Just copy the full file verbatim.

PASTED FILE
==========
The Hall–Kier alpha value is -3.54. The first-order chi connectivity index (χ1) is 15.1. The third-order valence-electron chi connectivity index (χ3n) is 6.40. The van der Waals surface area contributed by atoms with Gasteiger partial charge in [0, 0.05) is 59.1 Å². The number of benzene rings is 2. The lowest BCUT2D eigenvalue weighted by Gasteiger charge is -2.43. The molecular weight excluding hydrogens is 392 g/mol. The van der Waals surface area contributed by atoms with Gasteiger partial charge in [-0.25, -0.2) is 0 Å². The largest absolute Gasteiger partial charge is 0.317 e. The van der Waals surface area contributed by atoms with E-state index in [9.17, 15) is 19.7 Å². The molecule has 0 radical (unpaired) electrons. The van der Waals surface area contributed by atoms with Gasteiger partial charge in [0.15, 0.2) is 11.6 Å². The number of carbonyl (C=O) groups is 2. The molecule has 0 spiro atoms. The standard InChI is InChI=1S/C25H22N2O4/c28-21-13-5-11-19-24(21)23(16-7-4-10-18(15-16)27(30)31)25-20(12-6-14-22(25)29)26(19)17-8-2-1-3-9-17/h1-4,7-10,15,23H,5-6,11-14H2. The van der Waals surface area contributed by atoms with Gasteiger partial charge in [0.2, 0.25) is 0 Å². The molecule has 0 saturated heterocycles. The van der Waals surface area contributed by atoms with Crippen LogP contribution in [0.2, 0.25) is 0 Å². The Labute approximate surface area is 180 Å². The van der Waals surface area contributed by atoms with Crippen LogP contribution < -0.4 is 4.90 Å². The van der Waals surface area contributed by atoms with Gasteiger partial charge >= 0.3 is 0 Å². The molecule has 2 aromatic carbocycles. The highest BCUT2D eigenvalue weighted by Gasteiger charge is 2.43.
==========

The Hall–Kier alpha value is -3.54. The first-order chi connectivity index (χ1) is 15.1. The third-order valence-electron chi connectivity index (χ3n) is 6.40. The van der Waals surface area contributed by atoms with Gasteiger partial charge in [0, 0.05) is 59.1 Å². The number of benzene rings is 2. The lowest BCUT2D eigenvalue weighted by Gasteiger charge is -2.43. The molecular weight excluding hydrogens is 392 g/mol. The van der Waals surface area contributed by atoms with Gasteiger partial charge in [-0.25, -0.2) is 0 Å². The largest absolute Gasteiger partial charge is 0.317 e. The van der Waals surface area contributed by atoms with E-state index in [9.17, 15) is 19.7 Å². The molecule has 0 radical (unpaired) electrons. The van der Waals surface area contributed by atoms with Gasteiger partial charge in [0.15, 0.2) is 11.6 Å². The number of carbonyl (C=O) groups is 2. The molecule has 0 spiro atoms. The standard InChI is InChI=1S/C25H22N2O4/c28-21-13-5-11-19-24(21)23(16-7-4-10-18(15-16)27(30)31)25-20(12-6-14-22(25)29)26(19)17-8-2-1-3-9-17/h1-4,7-10,15,23H,5-6,11-14H2. The van der Waals surface area contributed by atoms with Gasteiger partial charge in [0.2, 0.25) is 0 Å². The molecule has 0 saturated heterocycles. The van der Waals surface area contributed by atoms with Crippen LogP contribution in [0.2, 0.25) is 0 Å². The Labute approximate surface area is 180 Å². The van der Waals surface area contributed by atoms with Crippen LogP contribution < -0.4 is 4.90 Å². The van der Waals surface area contributed by atoms with Gasteiger partial charge >= 0.3 is 0 Å². The molecule has 2 aromatic carbocycles. The highest BCUT2D eigenvalue weighted by Gasteiger charge is 2.43.